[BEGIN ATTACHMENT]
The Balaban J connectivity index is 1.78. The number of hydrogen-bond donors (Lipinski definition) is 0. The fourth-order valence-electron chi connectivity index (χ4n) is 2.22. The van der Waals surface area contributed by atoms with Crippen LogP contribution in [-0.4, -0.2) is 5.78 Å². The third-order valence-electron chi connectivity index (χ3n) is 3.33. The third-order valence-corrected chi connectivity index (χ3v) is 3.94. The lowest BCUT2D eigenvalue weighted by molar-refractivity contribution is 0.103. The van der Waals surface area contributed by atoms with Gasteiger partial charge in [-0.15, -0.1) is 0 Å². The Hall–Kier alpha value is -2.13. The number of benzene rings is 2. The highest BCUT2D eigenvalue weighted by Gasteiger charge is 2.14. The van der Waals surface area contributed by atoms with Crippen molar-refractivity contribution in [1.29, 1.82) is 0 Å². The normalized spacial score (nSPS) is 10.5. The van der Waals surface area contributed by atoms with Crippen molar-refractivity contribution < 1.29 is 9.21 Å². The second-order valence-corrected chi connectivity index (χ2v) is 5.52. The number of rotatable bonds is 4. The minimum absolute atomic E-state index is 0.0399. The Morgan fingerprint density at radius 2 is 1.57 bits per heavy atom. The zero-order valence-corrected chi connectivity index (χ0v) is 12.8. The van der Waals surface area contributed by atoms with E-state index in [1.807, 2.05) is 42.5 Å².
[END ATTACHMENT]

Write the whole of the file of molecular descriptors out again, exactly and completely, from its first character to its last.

The Balaban J connectivity index is 1.78. The number of hydrogen-bond donors (Lipinski definition) is 0. The fourth-order valence-electron chi connectivity index (χ4n) is 2.22. The van der Waals surface area contributed by atoms with Crippen LogP contribution in [-0.4, -0.2) is 5.78 Å². The third-order valence-electron chi connectivity index (χ3n) is 3.33. The third-order valence-corrected chi connectivity index (χ3v) is 3.94. The lowest BCUT2D eigenvalue weighted by molar-refractivity contribution is 0.103. The van der Waals surface area contributed by atoms with Gasteiger partial charge in [-0.15, -0.1) is 0 Å². The Hall–Kier alpha value is -2.13. The number of benzene rings is 2. The highest BCUT2D eigenvalue weighted by Gasteiger charge is 2.14. The van der Waals surface area contributed by atoms with Crippen molar-refractivity contribution in [1.29, 1.82) is 0 Å². The normalized spacial score (nSPS) is 10.5. The van der Waals surface area contributed by atoms with Crippen molar-refractivity contribution < 1.29 is 9.21 Å². The second-order valence-corrected chi connectivity index (χ2v) is 5.52. The number of rotatable bonds is 4. The minimum absolute atomic E-state index is 0.0399. The Morgan fingerprint density at radius 2 is 1.57 bits per heavy atom. The zero-order valence-corrected chi connectivity index (χ0v) is 12.8. The van der Waals surface area contributed by atoms with E-state index in [1.807, 2.05) is 42.5 Å².